American evangelicals and other conservative Christians are agonizing over the extent to which they should get involved in politics. Their long alliance with the Republican party seems to be hurting their “brand,” causing some evangelicals to recommend giving up on the whole dirty business of trying to influence the government.
Before drawing back completely, Christians might consider other approaches to political and social activism. Other countries might offer different models of engagement.
Christianity Today has published a fascinating article by Jayson Casper on the seemingly unlikely political success that evangelicals are currently having in Ukraine, entitled Divided They Stand: Evangelicals Split Up in Politics to Keep Ukraine Conservative.
Evangelicals constitute only 2% of the population. Of the 40 million Ukrainians, 65% are Orthodox, 10% are Greek Catholics, and 8% identify as “simply a Christian.”
And yet, the Ukrainian public is voting for members of this tiny minority in large numbers, electing some 500 evangelicals into office at all levels of government.
Why is this?
First, the Ukrainian government is notoriously corrupt. Evangelical Christians have a reputation for integrity. So voters are putting them into office.
Second, Ukraine is facing a life or death threat from Russia. Evangelical Christians are strongly anti-Russian. Not only that, Ukrainians respect how evangelicals stood up to the Soviets, despite intense religious persecution. Voters appreciate that.
Third, most Ukrainians want to be part of the West, instead of the East. Evangelicals favor ties with Europe and the United States instead of Asia. And yet, Ukrainians, by and large, don’t approve of the LGBT movement that the West is currently pushing. Neither do evangelicals. They have Western values that rank and file Ukrainians approve of.
What is most distinctive, though, about evangelical political involvement in Ukraine is that it is happening in all political parties.
The nation’s conservative Protestants formed an organization called the Conservative Movement, which enables them to speak with one voice. And yet the group resolved not to form a political party. Nor to ally with any of the other political parties. Rather, evangelicals decided to become active in virtually all of the parties.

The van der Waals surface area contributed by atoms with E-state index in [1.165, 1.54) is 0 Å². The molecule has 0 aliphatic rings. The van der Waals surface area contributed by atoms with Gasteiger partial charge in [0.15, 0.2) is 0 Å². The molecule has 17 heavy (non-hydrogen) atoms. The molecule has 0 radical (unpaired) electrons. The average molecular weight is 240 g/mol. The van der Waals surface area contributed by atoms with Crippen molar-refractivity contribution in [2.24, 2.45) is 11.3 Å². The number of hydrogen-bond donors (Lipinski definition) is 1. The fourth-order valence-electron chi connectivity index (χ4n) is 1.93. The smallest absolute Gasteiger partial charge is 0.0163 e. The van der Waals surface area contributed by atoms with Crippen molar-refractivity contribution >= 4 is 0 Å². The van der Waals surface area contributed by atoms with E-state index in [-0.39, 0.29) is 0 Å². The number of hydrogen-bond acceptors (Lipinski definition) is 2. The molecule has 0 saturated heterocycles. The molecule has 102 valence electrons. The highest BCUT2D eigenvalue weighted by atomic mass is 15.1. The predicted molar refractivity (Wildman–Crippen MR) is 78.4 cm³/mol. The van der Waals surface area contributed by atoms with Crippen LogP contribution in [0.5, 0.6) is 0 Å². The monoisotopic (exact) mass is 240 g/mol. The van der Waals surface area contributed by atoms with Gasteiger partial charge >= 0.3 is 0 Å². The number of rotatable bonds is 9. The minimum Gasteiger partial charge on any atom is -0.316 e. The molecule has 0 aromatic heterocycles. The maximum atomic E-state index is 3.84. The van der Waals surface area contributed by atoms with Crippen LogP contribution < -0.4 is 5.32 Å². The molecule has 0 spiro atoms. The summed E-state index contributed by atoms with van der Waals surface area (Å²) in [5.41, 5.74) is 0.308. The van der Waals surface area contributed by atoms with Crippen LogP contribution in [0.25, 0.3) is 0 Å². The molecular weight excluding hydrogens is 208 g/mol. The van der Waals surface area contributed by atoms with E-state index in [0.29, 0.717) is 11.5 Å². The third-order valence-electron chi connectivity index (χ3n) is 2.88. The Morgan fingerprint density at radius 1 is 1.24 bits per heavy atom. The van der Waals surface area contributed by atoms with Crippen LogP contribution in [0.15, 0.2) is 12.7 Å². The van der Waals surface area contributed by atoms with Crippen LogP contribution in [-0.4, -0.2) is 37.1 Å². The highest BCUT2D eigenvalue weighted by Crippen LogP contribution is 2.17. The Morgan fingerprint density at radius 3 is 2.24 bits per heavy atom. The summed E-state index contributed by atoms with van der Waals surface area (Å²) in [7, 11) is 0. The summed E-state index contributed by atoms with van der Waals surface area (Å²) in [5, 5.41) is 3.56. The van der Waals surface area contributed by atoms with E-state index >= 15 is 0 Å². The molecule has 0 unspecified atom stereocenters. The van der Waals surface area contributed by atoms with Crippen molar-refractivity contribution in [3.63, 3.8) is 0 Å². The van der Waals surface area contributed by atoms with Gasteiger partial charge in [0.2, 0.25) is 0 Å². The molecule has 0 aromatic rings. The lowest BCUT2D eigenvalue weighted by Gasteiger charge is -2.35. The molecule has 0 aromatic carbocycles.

Parliamentary democracies such as Ukraine–as with much of the rest of the world–have many small and often specialized parties, which then join coalitions to create a majority government.
The article quotes one evangelical office-holder on the strategy: “Join with many [parties], and influence them from within,” he said. “Then your values can spread across the political spectrum.”
Despite what party they belong to, all of the evangelicals are united in being pro-life, pro-family, and pro-sexual morality.
I’m not saying that this kind of strategy would work in the United States. What might work in a multi-party democracy would likely not work in a two-party system. True, there are no barriers to joining the Democratic Party, making it theoretically possible for evangelicals to swarm into the party so as to change its platform and nominate pro-life candidates. But our two party system is too polarized right now, and conservative and pro-life Democrats–who used to be commonplace–have already been purged and marginalized. Perhaps if Democrats succeed in what seems to be a progressive goal of installing a one-party system–freezing the Republican Party out of power by manipulating voting laws, adding new Democratic states, and stacking the Supreme Court–conservatives of all stripes could pour into the Democratic party, forming new factions and de facto new parties within the larger party framework.
In the meantime, what evangelicals and other conservative Christians could do to emulate the Ukrainians is to develop a reputation for integrity.